Tokelau Tokelau

Tokelau is a territory of New Zealand in the South Pacific Ocean that consists of three tropical coral atolls (from the northwest Atafu, Nukunonu and Fakaofo) with a combined land area of 10 km2 (4 sq mi) and a population of approximately 1,400. Its capital rotates yearly between the three atolls.[2] Tokelau lies north of the Samoan Islands, Swains Island being the nearest, east of Tuvalu, south of the Phoenix Islands, southwest of the more distant Line Islands, and northwest of the Cook Islands.

History
Archaeological evidence indicates that the atolls of Tokelau — Atafu, Nukunonu, and Fakaofo — were settled about 1,000 years ago and may have been a "nexus" into Eastern Polynesia.[6] Inhabitants followed Polynesian mythology with the local god Tui Tokelau; and developed forms of music (see Music of Tokelau) and art. The three atolls functioned largely independently while maintaining social and linguistic cohesion. Tokelauan society was governed by chiefly clans, and there were occasional inter-atoll skirmishes and wars as well as inter-marriage. Fakaofo, the "chiefly island",[7] held some dominance over Atafu and Nukunonu after the dispersal of Atafu. Life on the atolls was subsistence-based, with reliance on fish and coconut.

Geography
Tokelau includes three atolls in the South Pacific Ocean between longitudes 171° and 173° W and between latitudes 8° and 10° S, about midway between Hawaii and New Zealand. They lie about 500 km (311 mi) north of Samoa. The atolls are Atafu, Nukunonu, both in a group of islands once called the Duke of Clarence Group, and Fakaofo, once Bowditch Island. Their combined land area is 10.8 km2 (4 sq mi). There are no ports or harbours. Tokelau lies in the Pacific tropical cyclone belt. A fourth island that is culturally, historically, and geographically, but not politically, part of the Tokelau chain is Swains Island (Olohega), under United States control since about 1900 and administered as part of American Samoa since 1925.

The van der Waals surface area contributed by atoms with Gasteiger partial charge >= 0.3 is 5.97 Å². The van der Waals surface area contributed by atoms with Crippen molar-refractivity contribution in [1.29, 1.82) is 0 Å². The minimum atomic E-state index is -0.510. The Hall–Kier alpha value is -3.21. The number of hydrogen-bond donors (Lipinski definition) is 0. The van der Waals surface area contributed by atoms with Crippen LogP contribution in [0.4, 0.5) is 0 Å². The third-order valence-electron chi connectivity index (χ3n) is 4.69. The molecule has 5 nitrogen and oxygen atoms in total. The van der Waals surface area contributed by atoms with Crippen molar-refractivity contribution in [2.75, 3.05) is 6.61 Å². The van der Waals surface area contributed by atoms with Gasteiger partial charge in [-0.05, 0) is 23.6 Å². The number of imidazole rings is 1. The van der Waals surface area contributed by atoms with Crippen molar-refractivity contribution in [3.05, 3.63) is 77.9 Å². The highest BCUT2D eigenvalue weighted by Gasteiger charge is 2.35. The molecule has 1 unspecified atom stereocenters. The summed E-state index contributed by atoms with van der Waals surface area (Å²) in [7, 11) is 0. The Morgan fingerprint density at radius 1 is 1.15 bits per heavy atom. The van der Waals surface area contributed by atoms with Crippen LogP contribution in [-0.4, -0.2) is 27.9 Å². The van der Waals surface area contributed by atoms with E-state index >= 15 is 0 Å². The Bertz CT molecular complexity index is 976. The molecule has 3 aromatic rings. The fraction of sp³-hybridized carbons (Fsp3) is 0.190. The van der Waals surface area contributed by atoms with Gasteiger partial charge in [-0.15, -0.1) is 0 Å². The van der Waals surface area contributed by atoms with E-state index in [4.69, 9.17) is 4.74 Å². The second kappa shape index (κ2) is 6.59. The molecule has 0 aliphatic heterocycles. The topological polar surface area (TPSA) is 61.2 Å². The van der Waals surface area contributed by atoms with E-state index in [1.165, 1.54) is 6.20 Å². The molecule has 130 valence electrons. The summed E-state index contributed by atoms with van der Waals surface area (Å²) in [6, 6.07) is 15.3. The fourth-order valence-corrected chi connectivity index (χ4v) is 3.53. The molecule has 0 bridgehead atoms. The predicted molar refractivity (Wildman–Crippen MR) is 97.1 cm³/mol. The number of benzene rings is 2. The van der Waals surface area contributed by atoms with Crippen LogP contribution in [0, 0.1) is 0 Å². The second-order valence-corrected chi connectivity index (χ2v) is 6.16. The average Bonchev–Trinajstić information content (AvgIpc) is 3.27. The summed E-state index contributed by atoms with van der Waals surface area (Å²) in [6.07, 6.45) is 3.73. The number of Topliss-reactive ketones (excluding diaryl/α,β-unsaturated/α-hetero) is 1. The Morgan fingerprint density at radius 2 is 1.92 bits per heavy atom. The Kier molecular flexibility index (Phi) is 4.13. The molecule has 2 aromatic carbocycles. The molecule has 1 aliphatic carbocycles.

Economy
According to the US Central Intelligence Agency's list of countries by GDP (PPP) Tokelau has the smallest economy of any country in the world. Tokelau has an annual purchasing power of about US$1,000 (€674) per capita. The government is almost entirely dependent on subsidies from New Zealand. It has annual revenues of less than US$500,000 (€336,995) against expenditures of some US$2.8 million (€1.9 million). The deficit is made up by aid from New Zealand.

Tokelau annually exports around US$100,000 (€67,000) of stamps, copra and woven and carved handicrafts and imports over US$300,000 (€202,000) of foodstuffs, building materials, and fuel to, and from, New Zealand. New Zealand also pays directly for the cost of medical and education services. Local industries include small-scale enterprises for copra production, wood work, plaited craft goods, stamps, coins, and fishing. Agriculture and livestock produces coconuts, copra, breadfruit, papayas, bananas, figs, pigs, poultry and a few goats. Many Tokelauans live in New Zealand and support their families in Tokelau through remittances.

 

 

Tokelau Places to Visit

  • Atafu
  • Nukunonu
  • Fakaofo
  • Swains Island